"Mom will do it." The organization and implementation of friendship work for children with disabilities

Date of Award


Degree Type


Degree Name

Doctor of Philosophy (PhD)


Cultural Foundations of Education


Steven J. Taylor


Organization, Friendship work, Children, Disabilities

Subject Categories

Education | Special Education and Teaching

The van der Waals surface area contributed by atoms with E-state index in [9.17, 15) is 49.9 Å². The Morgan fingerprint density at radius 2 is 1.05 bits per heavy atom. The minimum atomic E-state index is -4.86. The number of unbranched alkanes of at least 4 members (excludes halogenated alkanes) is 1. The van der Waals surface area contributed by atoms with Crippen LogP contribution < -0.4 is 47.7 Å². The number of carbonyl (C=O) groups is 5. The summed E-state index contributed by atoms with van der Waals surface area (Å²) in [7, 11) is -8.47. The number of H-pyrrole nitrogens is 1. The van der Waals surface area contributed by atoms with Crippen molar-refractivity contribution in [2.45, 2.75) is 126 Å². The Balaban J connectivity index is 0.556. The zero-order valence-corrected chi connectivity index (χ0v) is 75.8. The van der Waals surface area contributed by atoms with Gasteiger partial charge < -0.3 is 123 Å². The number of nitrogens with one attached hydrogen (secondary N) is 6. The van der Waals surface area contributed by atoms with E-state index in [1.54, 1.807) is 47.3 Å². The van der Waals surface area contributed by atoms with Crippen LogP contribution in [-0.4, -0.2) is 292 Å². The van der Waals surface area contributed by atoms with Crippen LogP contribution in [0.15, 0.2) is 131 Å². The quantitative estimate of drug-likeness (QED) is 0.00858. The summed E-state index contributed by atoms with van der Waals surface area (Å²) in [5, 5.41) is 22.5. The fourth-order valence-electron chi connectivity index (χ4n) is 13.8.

Friendships are an important aspect of children's lives, but for children with disabilities, they often do not come easily. A considerable amount of work and effort is sometimes necessary to support children with disabilities in friendship creation and maintenance. Frequently, mothers are the ones to perform the work required so that children can have friends. This qualitative study explored the work mothers of children with disabilities performed for their children's friendships and social relationships. Twenty participants were interviewed in order to understand the details of their work, the organization of it, and the implications of the work for women, children, and schools. Findings included how women worked to create, maintain, and facilitate friendships between their children and children without disabilities. In addition, the work was also examined in the context of schools. The data uncovered mothers' expectations of friendship work in schools and how the work was arranged when schools were resistant, indifferent, or accepting of "social" work. Furthermore, the organization of the work was also explored. It was found that in the case of friendship work, both schools and families relied on the gendered assumptions that all mothers were able, willing, and available to perform the work. Findings also uncovered the positive and negative aspects of friendship work as well as class constructions of the work. Implications for mothers, children, and schools were discussed. Included in these implications were the need to reconsider and reposition mothers' work in a broader social context and also how schools can foster a sense of community and valued roles so that all children are supported.


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